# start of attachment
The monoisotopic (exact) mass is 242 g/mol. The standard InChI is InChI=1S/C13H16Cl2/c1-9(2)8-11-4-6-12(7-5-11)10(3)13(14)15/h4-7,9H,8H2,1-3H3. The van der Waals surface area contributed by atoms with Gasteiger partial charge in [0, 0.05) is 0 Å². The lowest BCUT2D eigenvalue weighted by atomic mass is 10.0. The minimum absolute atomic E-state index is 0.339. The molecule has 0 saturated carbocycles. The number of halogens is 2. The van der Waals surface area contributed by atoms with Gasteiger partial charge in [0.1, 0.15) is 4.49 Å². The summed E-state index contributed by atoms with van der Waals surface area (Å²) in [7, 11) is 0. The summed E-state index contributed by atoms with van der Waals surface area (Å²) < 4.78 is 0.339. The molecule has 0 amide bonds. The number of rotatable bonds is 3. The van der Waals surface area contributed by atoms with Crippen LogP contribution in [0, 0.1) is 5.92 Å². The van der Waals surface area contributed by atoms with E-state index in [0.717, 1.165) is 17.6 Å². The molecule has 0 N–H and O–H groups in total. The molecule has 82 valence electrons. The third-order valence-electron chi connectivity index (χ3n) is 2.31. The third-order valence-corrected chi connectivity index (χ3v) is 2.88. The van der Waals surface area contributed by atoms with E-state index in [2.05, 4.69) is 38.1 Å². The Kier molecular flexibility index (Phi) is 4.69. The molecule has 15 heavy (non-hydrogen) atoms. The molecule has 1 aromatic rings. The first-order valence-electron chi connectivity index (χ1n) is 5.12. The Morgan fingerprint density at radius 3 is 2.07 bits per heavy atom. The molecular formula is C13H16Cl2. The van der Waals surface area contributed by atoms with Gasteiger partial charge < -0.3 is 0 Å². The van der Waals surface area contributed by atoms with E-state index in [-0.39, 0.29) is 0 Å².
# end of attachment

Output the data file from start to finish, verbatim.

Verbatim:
The monoisotopic (exact) mass is 242 g/mol. The standard InChI is InChI=1S/C13H16Cl2/c1-9(2)8-11-4-6-12(7-5-11)10(3)13(14)15/h4-7,9H,8H2,1-3H3. The van der Waals surface area contributed by atoms with Gasteiger partial charge in [0, 0.05) is 0 Å². The lowest BCUT2D eigenvalue weighted by atomic mass is 10.0. The minimum absolute atomic E-state index is 0.339. The molecule has 0 saturated carbocycles. The number of halogens is 2. The van der Waals surface area contributed by atoms with Gasteiger partial charge in [0.1, 0.15) is 4.49 Å². The summed E-state index contributed by atoms with van der Waals surface area (Å²) in [7, 11) is 0. The summed E-state index contributed by atoms with van der Waals surface area (Å²) < 4.78 is 0.339. The molecule has 0 amide bonds. The number of rotatable bonds is 3. The van der Waals surface area contributed by atoms with Crippen LogP contribution in [0, 0.1) is 5.92 Å². The van der Waals surface area contributed by atoms with E-state index in [0.717, 1.165) is 17.6 Å². The molecule has 0 N–H and O–H groups in total. The molecule has 82 valence electrons. The third-order valence-electron chi connectivity index (χ3n) is 2.31. The third-order valence-corrected chi connectivity index (χ3v) is 2.88. The van der Waals surface area contributed by atoms with E-state index in [2.05, 4.69) is 38.1 Å². The Kier molecular flexibility index (Phi) is 4.69. The molecule has 15 heavy (non-hydrogen) atoms. The molecule has 1 aromatic rings. The first-order valence-electron chi connectivity index (χ1n) is 5.12. The Morgan fingerprint density at radius 3 is 2.07 bits per heavy atom. The molecular formula is C13H16Cl2. The van der Waals surface area contributed by atoms with Gasteiger partial charge < -0.3 is 0 Å². The van der Waals surface area contributed by atoms with E-state index in [-0.39, 0.29) is 0 Å².